Corporation must maximise profits (?)

I’ve had this post sitting in my drafts collection for ages, but after reading yet another person make this claim about corporations, I’ve decided to post it. I believe that my sources are correct and accurate, note that the main source now links to the internet archive, rather than the original paper, because the congressional committee site has been rearranged. Please comment or email if you have any questions or concerns.

This is something that pops up fairly frequently, the idea that corporations are required as their sole duty to maximise profits to shareholders.

While a handy tool to create a nice documentary, this statement has been described [pdf] by Professor Margaret Blair of Vanderbilt University Law School as

“… [A]t best, a misleading overstatement”. “At worst, this claim is simply false”… “There is no statutory requirement in the U.S. that corporations must maximize profits, or that directors are responsible for maximizing share value.”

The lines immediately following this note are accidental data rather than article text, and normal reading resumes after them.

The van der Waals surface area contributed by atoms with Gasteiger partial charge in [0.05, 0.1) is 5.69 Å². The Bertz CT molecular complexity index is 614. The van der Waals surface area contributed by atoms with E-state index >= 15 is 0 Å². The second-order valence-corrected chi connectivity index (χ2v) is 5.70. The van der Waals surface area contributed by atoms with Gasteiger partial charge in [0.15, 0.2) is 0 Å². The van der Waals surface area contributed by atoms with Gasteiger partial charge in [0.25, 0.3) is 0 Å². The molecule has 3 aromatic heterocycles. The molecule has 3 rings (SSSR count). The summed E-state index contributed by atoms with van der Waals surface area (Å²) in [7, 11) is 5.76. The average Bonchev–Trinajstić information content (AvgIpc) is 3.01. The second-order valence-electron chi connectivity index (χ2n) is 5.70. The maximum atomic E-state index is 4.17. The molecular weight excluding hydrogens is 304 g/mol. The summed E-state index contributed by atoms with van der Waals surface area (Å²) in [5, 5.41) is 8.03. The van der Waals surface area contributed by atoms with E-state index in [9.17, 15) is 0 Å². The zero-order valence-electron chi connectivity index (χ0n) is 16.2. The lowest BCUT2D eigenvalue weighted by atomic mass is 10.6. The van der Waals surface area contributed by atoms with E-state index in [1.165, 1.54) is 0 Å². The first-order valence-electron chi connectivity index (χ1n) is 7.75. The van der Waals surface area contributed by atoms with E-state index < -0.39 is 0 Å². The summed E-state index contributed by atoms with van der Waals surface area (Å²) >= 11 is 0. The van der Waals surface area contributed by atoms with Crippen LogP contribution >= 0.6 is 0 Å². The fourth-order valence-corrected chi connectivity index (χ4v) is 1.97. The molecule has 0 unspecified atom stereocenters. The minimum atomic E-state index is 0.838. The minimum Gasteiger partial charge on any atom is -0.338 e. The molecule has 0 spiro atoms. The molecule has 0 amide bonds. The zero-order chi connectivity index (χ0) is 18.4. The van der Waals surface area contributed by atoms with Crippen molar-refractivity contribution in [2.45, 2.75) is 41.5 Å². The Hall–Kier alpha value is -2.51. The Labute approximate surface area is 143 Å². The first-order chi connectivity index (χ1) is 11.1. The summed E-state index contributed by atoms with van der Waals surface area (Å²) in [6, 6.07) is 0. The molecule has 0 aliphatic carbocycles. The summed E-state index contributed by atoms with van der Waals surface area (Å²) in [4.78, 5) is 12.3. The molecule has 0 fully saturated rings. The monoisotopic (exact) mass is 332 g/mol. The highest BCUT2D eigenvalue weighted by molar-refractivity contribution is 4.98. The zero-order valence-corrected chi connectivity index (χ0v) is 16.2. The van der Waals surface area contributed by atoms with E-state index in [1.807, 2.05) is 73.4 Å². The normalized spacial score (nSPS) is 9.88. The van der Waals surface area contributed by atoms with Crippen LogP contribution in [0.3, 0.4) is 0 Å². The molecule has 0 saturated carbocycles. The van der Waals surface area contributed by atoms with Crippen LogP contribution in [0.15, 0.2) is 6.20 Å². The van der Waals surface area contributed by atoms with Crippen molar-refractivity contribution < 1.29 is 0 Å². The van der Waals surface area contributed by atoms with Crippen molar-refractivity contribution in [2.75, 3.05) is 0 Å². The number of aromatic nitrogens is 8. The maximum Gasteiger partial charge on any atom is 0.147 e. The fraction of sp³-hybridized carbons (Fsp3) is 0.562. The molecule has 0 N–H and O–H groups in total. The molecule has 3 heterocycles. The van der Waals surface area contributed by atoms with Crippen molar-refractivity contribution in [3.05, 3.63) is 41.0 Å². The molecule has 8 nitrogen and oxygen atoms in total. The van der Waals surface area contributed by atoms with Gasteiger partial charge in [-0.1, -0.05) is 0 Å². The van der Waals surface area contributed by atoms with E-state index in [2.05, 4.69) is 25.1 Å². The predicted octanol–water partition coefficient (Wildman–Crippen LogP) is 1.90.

“Case law ” … “also does not require share value maximization, except in one very narrow circumstance: When, in the course of buyout negotiations it becomes inevitable that a corporation will be sold” … “directors’ duties then change” … “to auctioneers charged with getting the best price for stockholders at a sale of the company”

And in other places like the UK?

“In Britain, for example, the British Companies Act 2006 explicitly codified what lawmakers believed to be the rule under their case law, which provides that directors have duties to multiple stakeholders”

So what makes directors focus on profit maximisation? Prof. Blair offers the following:

“… pressure comes from the media, from shareholder advocates and financial institutions in whose direct interest it is for the company to get its share price to go up, and from the self-imposed pressure created by compensation packages that provide enormous potential rewards for directors and managers if stock prices go up.”

NOTE: The above has been slightly edited for length. Hopefully without affecting original meaning and intention.

(Original Testimony to US House Of Representatives Committee [PDF])

Originally I found much of this from [Economic Populist: Corporate Citizen – An Oxymoron”]

This doesn’t in any sense excuse companies that behave badly. In fact it adds criticism to them; if they are NOT legally required to behave badly, why do they still continue to do so?

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